MANILA -- Though it may take some time, the administration of President Rodrigo Duterte remains committed to its promise of freeing all 400 political prisoners with the first 100 to be released before the third round of peace talks in January, government chief negotiator Silvestro Bello III said Sunday.
Bello made the clarification following an ongoing hunger strike seeking to demand the immediate release of the political prisoners and fears that the government will not keep its word.
“Yes, that is the commitment of our President and our President will keep his word,” Bello said in an interview on ANC’s “Dateline Philippines Weekend.”
President Rodrigo Duterte has reportedly agreed to release as many as 130 political prisoners after meeting with officials of the National Democratic Front of the Philippines (NDFP) in Davao, an official who was at the meeting but refused to be identified said.
Last Friday, the Communist Party of the Philippines (CPP) warned the government that it may resume its armed resistance if the government fails to release all 432 political prisoners, as stated in the August 26 Oslo joint statement between the government and the CPP's arm, the National Democratic Front of the Philippines.
However, NDFP legal consultant Atty. Edre Olalia expressed concerns over the varying number of political prisoners that the government promised to release.
Olalia said the government initially promised to grant general amnesty to 400 prisoners but numbers kept dwindling down with current figures posted at about 20.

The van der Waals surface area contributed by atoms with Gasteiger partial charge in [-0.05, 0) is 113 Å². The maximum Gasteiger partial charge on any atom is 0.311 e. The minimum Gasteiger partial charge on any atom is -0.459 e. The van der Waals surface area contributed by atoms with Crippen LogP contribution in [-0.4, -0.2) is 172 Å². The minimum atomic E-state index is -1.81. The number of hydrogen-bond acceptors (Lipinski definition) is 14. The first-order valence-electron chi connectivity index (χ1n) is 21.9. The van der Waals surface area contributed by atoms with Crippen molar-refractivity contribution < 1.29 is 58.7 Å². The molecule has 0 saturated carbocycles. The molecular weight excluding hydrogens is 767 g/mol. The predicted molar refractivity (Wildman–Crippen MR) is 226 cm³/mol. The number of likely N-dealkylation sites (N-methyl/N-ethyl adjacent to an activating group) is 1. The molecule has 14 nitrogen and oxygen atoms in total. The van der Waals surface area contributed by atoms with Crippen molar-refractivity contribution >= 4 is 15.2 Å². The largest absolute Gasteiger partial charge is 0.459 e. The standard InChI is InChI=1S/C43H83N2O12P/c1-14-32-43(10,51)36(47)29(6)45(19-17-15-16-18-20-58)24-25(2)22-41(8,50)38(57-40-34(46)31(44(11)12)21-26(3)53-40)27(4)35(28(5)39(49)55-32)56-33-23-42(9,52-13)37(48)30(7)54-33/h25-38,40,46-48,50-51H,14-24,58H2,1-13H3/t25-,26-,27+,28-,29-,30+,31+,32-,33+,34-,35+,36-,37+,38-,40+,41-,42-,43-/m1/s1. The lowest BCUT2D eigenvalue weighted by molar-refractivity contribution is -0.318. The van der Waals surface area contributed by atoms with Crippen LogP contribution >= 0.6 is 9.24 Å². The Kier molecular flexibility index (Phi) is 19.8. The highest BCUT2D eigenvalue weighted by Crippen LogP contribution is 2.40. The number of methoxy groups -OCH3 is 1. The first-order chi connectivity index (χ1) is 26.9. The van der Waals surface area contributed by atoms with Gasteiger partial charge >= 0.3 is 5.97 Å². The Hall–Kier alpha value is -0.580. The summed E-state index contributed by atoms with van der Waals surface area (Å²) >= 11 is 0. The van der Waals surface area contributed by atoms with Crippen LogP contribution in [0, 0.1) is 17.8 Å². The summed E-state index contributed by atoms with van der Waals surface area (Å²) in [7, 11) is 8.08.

“We don’t know really, so we just have to wait when the political prisoners actually walk out of jail. We cannot peg on the changing of numbers that are being announced by the government panel,” he said in a separate interview with ANC.
Bello explained that the releases may take some time since the political prisoners need to undergo judicial process given that most of them are not yet qualified for pardon.
“We gave them an assurance that everything is moving in close coordination with their lawyers so pretty soon magpapa-release po tayo,” Bello said.
Political prisoners may be released on bail, petition for recognizance, and petition for investigation so that warrants of arrest could be lifted according to Bello.
NOT A PRE-CONDITION
Olalia, however, clarified that the release of political prisoners is not a pre-condition for the peace talks but is simply a fulfillment of the government’s promise.
“It is a confidence-building measure and it is a matter of justice,” he said.
“This is not only a call for justice. This is not only a call for release but it is also a call for protest, because every second that they remain in jail is a second of injustice.”
Over 150 prisoners in 10 detention centers across the country are currently on hunger strike to attract attention to their call for freedom, Olalia said.